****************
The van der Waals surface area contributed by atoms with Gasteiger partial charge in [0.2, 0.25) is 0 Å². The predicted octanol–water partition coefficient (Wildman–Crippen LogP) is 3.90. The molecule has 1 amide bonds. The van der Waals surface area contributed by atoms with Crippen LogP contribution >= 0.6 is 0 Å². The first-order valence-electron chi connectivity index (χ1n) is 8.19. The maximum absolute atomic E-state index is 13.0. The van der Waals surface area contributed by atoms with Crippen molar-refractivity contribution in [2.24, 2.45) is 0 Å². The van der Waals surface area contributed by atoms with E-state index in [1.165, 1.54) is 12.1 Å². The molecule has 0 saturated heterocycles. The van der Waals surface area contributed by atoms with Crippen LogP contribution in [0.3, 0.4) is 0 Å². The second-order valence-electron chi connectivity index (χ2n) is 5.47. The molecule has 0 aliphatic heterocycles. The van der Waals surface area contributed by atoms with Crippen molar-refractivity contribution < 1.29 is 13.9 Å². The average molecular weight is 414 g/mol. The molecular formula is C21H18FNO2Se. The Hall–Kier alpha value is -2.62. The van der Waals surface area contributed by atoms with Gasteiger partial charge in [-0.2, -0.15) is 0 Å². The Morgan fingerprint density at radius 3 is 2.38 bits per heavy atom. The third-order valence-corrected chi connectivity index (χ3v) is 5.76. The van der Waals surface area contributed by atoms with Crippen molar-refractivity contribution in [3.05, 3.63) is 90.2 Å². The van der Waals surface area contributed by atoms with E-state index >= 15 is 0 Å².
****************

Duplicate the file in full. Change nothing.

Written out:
The van der Waals surface area contributed by atoms with Gasteiger partial charge in [0.2, 0.25) is 0 Å². The predicted octanol–water partition coefficient (Wildman–Crippen LogP) is 3.90. The molecule has 1 amide bonds. The van der Waals surface area contributed by atoms with Crippen LogP contribution >= 0.6 is 0 Å². The first-order valence-electron chi connectivity index (χ1n) is 8.19. The maximum absolute atomic E-state index is 13.0. The van der Waals surface area contributed by atoms with Crippen molar-refractivity contribution in [2.24, 2.45) is 0 Å². The van der Waals surface area contributed by atoms with E-state index in [1.165, 1.54) is 12.1 Å². The molecule has 0 saturated heterocycles. The van der Waals surface area contributed by atoms with Crippen LogP contribution in [0.3, 0.4) is 0 Å². The second-order valence-electron chi connectivity index (χ2n) is 5.47. The molecule has 0 aliphatic heterocycles. The van der Waals surface area contributed by atoms with Crippen molar-refractivity contribution < 1.29 is 13.9 Å². The average molecular weight is 414 g/mol. The molecular formula is C21H18FNO2Se. The Hall–Kier alpha value is -2.62. The van der Waals surface area contributed by atoms with Gasteiger partial charge in [-0.2, -0.15) is 0 Å². The Morgan fingerprint density at radius 3 is 2.38 bits per heavy atom. The third-order valence-corrected chi connectivity index (χ3v) is 5.76. The van der Waals surface area contributed by atoms with Crippen molar-refractivity contribution in [3.05, 3.63) is 90.2 Å². The van der Waals surface area contributed by atoms with E-state index >= 15 is 0 Å².